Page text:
236661 United States-Mexico border Latinas: Breast cancer knowledge, attitudes, and early detection practices

Wednesday, November 2, 2011

Yelena Bird, MD, PhD, MPH , School of Public Health, University of Saskatchewan, Saskatoon, SK, Canada
John Moraros, MD, PhD , School of Public Health, University of Saskatchewan, Saskatoon, SK, Canada
Matthew P. Banegas, MS, MPH , Department of Health Services, University of Washington; Fred Hutchinson Cancer Research Center, Seattle, WA
Surasri Prapasiri, MPH , Department of Health Science, Las Cruces, NM
Beti Thompson, PhD , Public Health Sciences/Cancer Prevention, Fred Hutchinson Cancer Research Center, Seattle, WA
Robert Buckingham, DrPH , School of Public Health, University of Saskatchewan, Saskatoon, SK, Canada
Xiaolei Tao, MD , School of Public Health, University of Saskatchewan, Saskatoon, SK, Canada
Introduction: Evidence suggests Latinas residing along the US-Mexico border face higher breast cancer mortality rates compared to Latinas in the interior of either country. The purpose of this study was to investigate breast cancer early detection practices of US-Mexico border Latinas, by assessing the levels of breast cancer knowledge, attitudes and use of preventive screening methods.

Methods: For this binational cross-sectional study, 265 participants completed an interviewer administered questionnaire that obtained information on socio-demographic characteristics, knowledge, attitudes, family history, and screening practices. Differences between Mexican (n=128) and US Latina (n=137) participants were assessed by Pearson's c2, Fischer's Exact test, t-tests, and multivariate regression analyses.

Results: US Latinas had significantly increased odds of having ever received a mammogram/ breast ultrasound (Odds Ratio [OR] = 2.81) and clinical breast exam (OR = 2.98) compared to their Mexican counterparts. Mexican women had a significantly greater proportion of high knowledge levels (54.8%) compared to US Latinas (45.2%; p<0.05). Nationality, age, education, and insurance status were significantly associated with breast cancer screening use.

Conclusion: Despite having higher levels of breast cancer knowledge than US Latinas, Mexican women along the US-Mexico border are not receiving the recommended breast cancer screening procedures. While US border Latinas had higher breast cancer screening levels than their Mexican counterparts, these levels are lower than those seen among the general US Latina population. Our findings underscore the lack of access to breast cancer prevention services and emphasize the need to develop strategies for improving access and participation in breast cancer screening.

Learning Areas:
Administer health education strategies, interventions and programs
Epidemiology
Implementation of health education strategies, interventions and programs
Occupational health and safety
Planning of health education strategies, interventions, and programs
Provision of health care to the public

Learning Objectives:
Introduction: Evidence suggests Latinas residing along the US-Mexico border face higher breast cancer mortality rates compared to Latinas in the interior of either country. The purpose of this study was to investigate breast cancer early detection practices of US-Mexico border Latinas, by assessing the levels of breast cancer knowledge, attitudes and use of preventive screening methods. Methods: For this binational cross-sectional study, 265 participants completed an interviewer administered questionnaire that obtained information on socio-demographic characteristics, knowledge, attitudes, family history, and screening practices. Differences between Mexican (n=128) and US Latina (n=137) participants were assessed by Pearson°¶s É”2, Fischer°¶s Exact test, t-tests, and multivariate regression analyses. Results: US Latinas had significantly increased odds of having ever received a mammogram/ breast ultrasound (Odds Ratio [OR] = 2.81) and clinical breast exam (OR = 2.98) compared to their Mexican counterparts. Mexican women had a significantly greater proportion of high knowledge levels (54.8%) compared to US Latinas (45.2%; p<0.05). Nationality, age, education, and insurance status were significantly associated with breast cancer screening use. Conclusion: Despite having higher levels of breast cancer knowledge than US Latinas, Mexican women along the US-Mexico border are not receiving the recommended breast cancer screening procedures. While US border Latinas had higher breast cancer screening levels than their Mexican counterparts, these levels are lower than those seen among the general US Latina population. Our findings underscore the lack of access to breast cancer prevention services and emphasize the need to develop strategies for improving access and participation in breast cancer screening. Learning Objectives: 1. Determine breast cancer knowledge, attitudes and early detection practices among Latinas on the United States-Mexico border; and 2. Describe the differences in socio-demographic characteristics, knowledge, attitudes, family history, and screening practices among Mexican and US Latinas.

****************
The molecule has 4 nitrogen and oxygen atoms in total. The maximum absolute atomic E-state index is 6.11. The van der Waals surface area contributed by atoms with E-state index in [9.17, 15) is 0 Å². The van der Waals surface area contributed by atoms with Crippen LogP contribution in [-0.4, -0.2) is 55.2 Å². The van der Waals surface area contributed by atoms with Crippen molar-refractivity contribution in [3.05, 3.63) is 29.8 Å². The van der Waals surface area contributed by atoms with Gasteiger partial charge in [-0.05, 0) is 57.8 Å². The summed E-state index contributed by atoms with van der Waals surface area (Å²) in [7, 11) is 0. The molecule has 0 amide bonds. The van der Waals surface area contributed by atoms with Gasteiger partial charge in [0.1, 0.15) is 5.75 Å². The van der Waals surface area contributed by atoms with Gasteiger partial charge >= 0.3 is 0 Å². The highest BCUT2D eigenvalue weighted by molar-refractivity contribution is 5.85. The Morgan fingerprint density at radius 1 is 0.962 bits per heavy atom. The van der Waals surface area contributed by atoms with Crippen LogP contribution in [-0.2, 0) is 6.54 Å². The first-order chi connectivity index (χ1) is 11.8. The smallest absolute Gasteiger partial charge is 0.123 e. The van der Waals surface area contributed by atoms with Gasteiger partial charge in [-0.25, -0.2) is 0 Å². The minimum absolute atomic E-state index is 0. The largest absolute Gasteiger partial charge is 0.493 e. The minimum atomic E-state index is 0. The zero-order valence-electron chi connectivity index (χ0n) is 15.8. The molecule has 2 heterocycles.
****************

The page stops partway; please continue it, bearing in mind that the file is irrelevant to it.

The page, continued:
Keywords: Breast Cancer, Latinas

Presenting author's disclosure statement:

Qualified on the content I am responsible for because: I am a faculty member in the School of Public Health, University of Saskatchewan. I designed and conducted this study in the United States-Mexico border Latinas.
Any relevant financial relationships? No

I agree to comply with the American Public Health Association Conflict of Interest and Commercial Support Guidelines, and to disclose to the participants any off-label or experimental uses of a commercial product or service discussed in my presentation.